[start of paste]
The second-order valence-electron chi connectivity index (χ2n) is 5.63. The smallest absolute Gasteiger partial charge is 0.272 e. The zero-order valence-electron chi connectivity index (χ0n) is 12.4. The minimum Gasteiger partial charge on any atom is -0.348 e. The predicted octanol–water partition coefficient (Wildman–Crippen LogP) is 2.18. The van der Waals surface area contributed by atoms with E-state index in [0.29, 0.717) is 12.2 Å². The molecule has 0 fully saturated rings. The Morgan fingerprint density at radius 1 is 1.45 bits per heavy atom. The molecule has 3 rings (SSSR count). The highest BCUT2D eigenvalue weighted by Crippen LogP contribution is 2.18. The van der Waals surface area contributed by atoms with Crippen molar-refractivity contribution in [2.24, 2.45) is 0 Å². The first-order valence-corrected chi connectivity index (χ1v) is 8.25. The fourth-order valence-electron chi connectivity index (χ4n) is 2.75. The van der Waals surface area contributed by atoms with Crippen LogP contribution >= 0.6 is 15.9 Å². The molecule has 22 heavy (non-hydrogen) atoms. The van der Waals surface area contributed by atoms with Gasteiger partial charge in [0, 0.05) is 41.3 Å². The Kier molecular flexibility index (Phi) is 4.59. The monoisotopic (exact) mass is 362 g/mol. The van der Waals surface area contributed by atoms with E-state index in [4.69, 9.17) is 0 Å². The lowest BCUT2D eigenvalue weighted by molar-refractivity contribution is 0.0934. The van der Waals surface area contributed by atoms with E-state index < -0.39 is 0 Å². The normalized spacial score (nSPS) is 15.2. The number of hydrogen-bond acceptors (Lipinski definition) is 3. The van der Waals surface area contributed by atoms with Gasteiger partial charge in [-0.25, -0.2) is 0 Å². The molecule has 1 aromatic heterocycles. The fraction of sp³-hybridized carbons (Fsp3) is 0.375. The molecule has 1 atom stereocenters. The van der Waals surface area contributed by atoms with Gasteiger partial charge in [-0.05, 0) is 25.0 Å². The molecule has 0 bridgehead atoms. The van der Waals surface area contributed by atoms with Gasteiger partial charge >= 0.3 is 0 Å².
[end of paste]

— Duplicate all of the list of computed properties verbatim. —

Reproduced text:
The second-order valence-electron chi connectivity index (χ2n) is 5.63. The smallest absolute Gasteiger partial charge is 0.272 e. The zero-order valence-electron chi connectivity index (χ0n) is 12.4. The minimum Gasteiger partial charge on any atom is -0.348 e. The predicted octanol–water partition coefficient (Wildman–Crippen LogP) is 2.18. The van der Waals surface area contributed by atoms with E-state index in [0.29, 0.717) is 12.2 Å². The molecule has 0 fully saturated rings. The Morgan fingerprint density at radius 1 is 1.45 bits per heavy atom. The molecule has 3 rings (SSSR count). The highest BCUT2D eigenvalue weighted by Crippen LogP contribution is 2.18. The van der Waals surface area contributed by atoms with Crippen molar-refractivity contribution in [2.24, 2.45) is 0 Å². The first-order valence-corrected chi connectivity index (χ1v) is 8.25. The fourth-order valence-electron chi connectivity index (χ4n) is 2.75. The van der Waals surface area contributed by atoms with Crippen LogP contribution >= 0.6 is 15.9 Å². The molecule has 22 heavy (non-hydrogen) atoms. The van der Waals surface area contributed by atoms with Gasteiger partial charge in [0, 0.05) is 41.3 Å². The Kier molecular flexibility index (Phi) is 4.59. The monoisotopic (exact) mass is 362 g/mol. The van der Waals surface area contributed by atoms with E-state index in [4.69, 9.17) is 0 Å². The lowest BCUT2D eigenvalue weighted by molar-refractivity contribution is 0.0934. The van der Waals surface area contributed by atoms with E-state index < -0.39 is 0 Å². The normalized spacial score (nSPS) is 15.2. The number of hydrogen-bond acceptors (Lipinski definition) is 3. The van der Waals surface area contributed by atoms with Gasteiger partial charge in [-0.25, -0.2) is 0 Å². The molecule has 1 aromatic heterocycles. The fraction of sp³-hybridized carbons (Fsp3) is 0.375. The molecule has 1 atom stereocenters. The van der Waals surface area contributed by atoms with Gasteiger partial charge in [-0.05, 0) is 25.0 Å². The molecule has 0 bridgehead atoms. The van der Waals surface area contributed by atoms with Gasteiger partial charge >= 0.3 is 0 Å².